AI risk mitigation is no different. A company should start by considering the different things it worries about. These can include legal risk, the possibility of breaking the law; organizational risk, the possibility of losing employees; or reputational risk, the possibility of suffering a PR disaster. From there, it can work backwards to decide how to audit its AI systems. A finance company, operating under the fair lending laws in the US, would want to check its lending models for bias to mitigate legal risk. A telehealth company, whose systems train on sensitive medical data, might perform privacy audits to mitigate reputational risk.

Parity includes a library of suggested questions to help companies evaluate the risk of their AI models.

PARITY

Parity helps to organize this process. The platform first asks a company to build an internal impact assessment—in essence, a set of open-ended survey questions about how its business and AI systems operate. It can choose to write custom questions or select them from Parity’s library, which has more than 1,000 prompts adapted from AI ethics guidelines and relevant legislation from around the world. Once the assessment is built, employees across the company are encouraged to fill it out based on their job function and knowledge. The platform then runs their free-text responses through a natural-language processing model and translates them with an eye toward the company’s key areas of risk. Parity, in other words, serves as the new go-between in getting data scientists and lawyers on the same page.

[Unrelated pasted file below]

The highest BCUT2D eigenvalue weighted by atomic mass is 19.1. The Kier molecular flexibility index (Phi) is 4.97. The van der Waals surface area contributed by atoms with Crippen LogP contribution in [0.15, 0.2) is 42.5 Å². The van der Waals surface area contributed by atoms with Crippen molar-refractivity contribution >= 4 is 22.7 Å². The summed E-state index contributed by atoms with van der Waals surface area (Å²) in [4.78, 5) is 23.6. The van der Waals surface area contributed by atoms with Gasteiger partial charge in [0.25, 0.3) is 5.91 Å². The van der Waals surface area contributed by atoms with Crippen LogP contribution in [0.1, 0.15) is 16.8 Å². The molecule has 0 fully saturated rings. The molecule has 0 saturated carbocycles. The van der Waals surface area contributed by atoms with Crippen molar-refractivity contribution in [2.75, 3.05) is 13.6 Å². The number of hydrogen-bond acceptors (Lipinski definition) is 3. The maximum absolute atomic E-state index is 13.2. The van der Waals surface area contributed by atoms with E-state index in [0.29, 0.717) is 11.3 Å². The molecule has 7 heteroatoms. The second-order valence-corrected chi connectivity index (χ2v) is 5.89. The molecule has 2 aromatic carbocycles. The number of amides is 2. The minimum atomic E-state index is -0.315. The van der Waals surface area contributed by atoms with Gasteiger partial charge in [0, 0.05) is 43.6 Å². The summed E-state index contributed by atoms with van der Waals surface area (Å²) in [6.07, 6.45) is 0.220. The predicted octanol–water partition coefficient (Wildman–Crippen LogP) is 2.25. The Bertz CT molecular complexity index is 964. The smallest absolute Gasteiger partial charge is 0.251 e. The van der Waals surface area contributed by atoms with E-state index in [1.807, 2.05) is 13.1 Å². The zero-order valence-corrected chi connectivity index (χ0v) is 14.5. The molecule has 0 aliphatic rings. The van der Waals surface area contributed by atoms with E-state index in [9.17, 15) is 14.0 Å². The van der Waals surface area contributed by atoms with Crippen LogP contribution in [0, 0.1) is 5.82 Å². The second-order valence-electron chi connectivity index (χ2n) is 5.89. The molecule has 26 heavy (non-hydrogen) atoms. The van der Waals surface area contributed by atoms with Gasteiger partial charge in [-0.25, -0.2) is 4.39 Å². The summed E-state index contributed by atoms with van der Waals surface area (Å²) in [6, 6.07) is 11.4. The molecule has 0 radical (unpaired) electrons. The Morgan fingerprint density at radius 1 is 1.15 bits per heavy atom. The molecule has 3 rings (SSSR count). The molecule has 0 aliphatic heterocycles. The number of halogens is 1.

Next, the platform recommends a corresponding set of risk mitigation actions. These could include creating a dashboard to continuously monitor a model’s accuracy, or implementing new documentation procedures to track how a model was trained and fine-tuned at each stage of its development. It also offers a collection of open-source frameworks and tools that might help, like IBM’s AI Fairness 360 for bias monitoring or Google’s Model Cards for documentation.

Chowdhury hopes that if companies can reduce the time it takes to audit their models, they will become more disciplined about doing it regularly and often. Over time, she hopes, this could also open them to thinking beyond risk mitigation. “My sneaky goal is actually to get more companies thinking about impact and not just risk,” she says. “Risk is the language people understand today, and it’s a very valuable language, but risk is often reactive and responsive. Impact is more proactive, and that’s actually the better way to frame what it is that we should be doing.”

A responsibility ecosystem

While Parity focuses on risk management, another startup, Fiddler, focuses on explainability. CEO Krishna Gade began thinking about the need for more transparency in how AI models make decisions while serving as the engineering manager of Facebook’s News Feed team. After the 2016 presidential election, the company made a big internal push to better understand how its algorithms were ranking content. Gade’s team developed an internal tool that later became the basis of the “Why am I seeing this?” feature.